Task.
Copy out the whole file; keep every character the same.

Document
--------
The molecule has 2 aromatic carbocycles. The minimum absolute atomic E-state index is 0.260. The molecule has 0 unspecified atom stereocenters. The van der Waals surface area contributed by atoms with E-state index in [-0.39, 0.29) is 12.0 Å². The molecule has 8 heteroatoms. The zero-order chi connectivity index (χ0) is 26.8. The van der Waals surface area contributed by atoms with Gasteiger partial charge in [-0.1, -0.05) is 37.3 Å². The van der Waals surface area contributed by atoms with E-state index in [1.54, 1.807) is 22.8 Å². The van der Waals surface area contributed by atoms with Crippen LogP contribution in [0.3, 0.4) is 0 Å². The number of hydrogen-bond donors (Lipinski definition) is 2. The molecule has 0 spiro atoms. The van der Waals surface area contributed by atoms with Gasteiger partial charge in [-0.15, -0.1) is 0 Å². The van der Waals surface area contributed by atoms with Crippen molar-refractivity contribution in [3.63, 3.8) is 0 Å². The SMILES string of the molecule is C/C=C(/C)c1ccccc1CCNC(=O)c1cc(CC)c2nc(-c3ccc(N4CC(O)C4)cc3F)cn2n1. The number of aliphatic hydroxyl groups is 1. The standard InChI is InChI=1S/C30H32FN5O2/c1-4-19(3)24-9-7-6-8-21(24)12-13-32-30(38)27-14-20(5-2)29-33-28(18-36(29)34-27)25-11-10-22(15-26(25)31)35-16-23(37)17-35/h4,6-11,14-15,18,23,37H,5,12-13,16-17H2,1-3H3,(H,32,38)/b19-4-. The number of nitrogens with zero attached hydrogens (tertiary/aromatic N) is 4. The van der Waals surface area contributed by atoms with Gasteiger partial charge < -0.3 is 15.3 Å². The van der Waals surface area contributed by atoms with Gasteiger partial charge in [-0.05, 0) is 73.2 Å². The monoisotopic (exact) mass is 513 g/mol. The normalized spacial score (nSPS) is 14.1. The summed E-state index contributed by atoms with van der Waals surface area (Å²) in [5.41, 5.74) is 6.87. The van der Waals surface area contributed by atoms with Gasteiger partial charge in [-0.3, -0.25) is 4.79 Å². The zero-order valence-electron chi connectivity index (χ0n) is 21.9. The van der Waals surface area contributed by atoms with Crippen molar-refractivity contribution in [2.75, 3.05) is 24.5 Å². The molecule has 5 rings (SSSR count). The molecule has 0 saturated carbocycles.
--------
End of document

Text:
The molecule has 2 aromatic carbocycles. The minimum absolute atomic E-state index is 0.260. The molecule has 0 unspecified atom stereocenters. The van der Waals surface area contributed by atoms with E-state index in [-0.39, 0.29) is 12.0 Å². The molecule has 8 heteroatoms. The zero-order chi connectivity index (χ0) is 26.8. The van der Waals surface area contributed by atoms with Gasteiger partial charge in [-0.1, -0.05) is 37.3 Å². The van der Waals surface area contributed by atoms with E-state index in [1.54, 1.807) is 22.8 Å². The van der Waals surface area contributed by atoms with Crippen LogP contribution in [0.3, 0.4) is 0 Å². The number of hydrogen-bond donors (Lipinski definition) is 2. The molecule has 0 spiro atoms. The van der Waals surface area contributed by atoms with Gasteiger partial charge in [-0.15, -0.1) is 0 Å². The van der Waals surface area contributed by atoms with Crippen molar-refractivity contribution in [3.63, 3.8) is 0 Å². The SMILES string of the molecule is C/C=C(/C)c1ccccc1CCNC(=O)c1cc(CC)c2nc(-c3ccc(N4CC(O)C4)cc3F)cn2n1. The number of aliphatic hydroxyl groups is 1. The standard InChI is InChI=1S/C30H32FN5O2/c1-4-19(3)24-9-7-6-8-21(24)12-13-32-30(38)27-14-20(5-2)29-33-28(18-36(29)34-27)25-11-10-22(15-26(25)31)35-16-23(37)17-35/h4,6-11,14-15,18,23,37H,5,12-13,16-17H2,1-3H3,(H,32,38)/b19-4-. The number of nitrogens with zero attached hydrogens (tertiary/aromatic N) is 4. The van der Waals surface area contributed by atoms with Gasteiger partial charge < -0.3 is 15.3 Å². The van der Waals surface area contributed by atoms with Gasteiger partial charge in [-0.05, 0) is 73.2 Å². The monoisotopic (exact) mass is 513 g/mol. The normalized spacial score (nSPS) is 14.1. The summed E-state index contributed by atoms with van der Waals surface area (Å²) in [5.41, 5.74) is 6.87. The van der Waals surface area contributed by atoms with Gasteiger partial charge in [-0.3, -0.25) is 4.79 Å². The zero-order valence-electron chi connectivity index (χ0n) is 21.9. The van der Waals surface area contributed by atoms with Crippen molar-refractivity contribution in [2.75, 3.05) is 24.5 Å². The molecule has 5 rings (SSSR count). The molecule has 0 saturated carbocycles.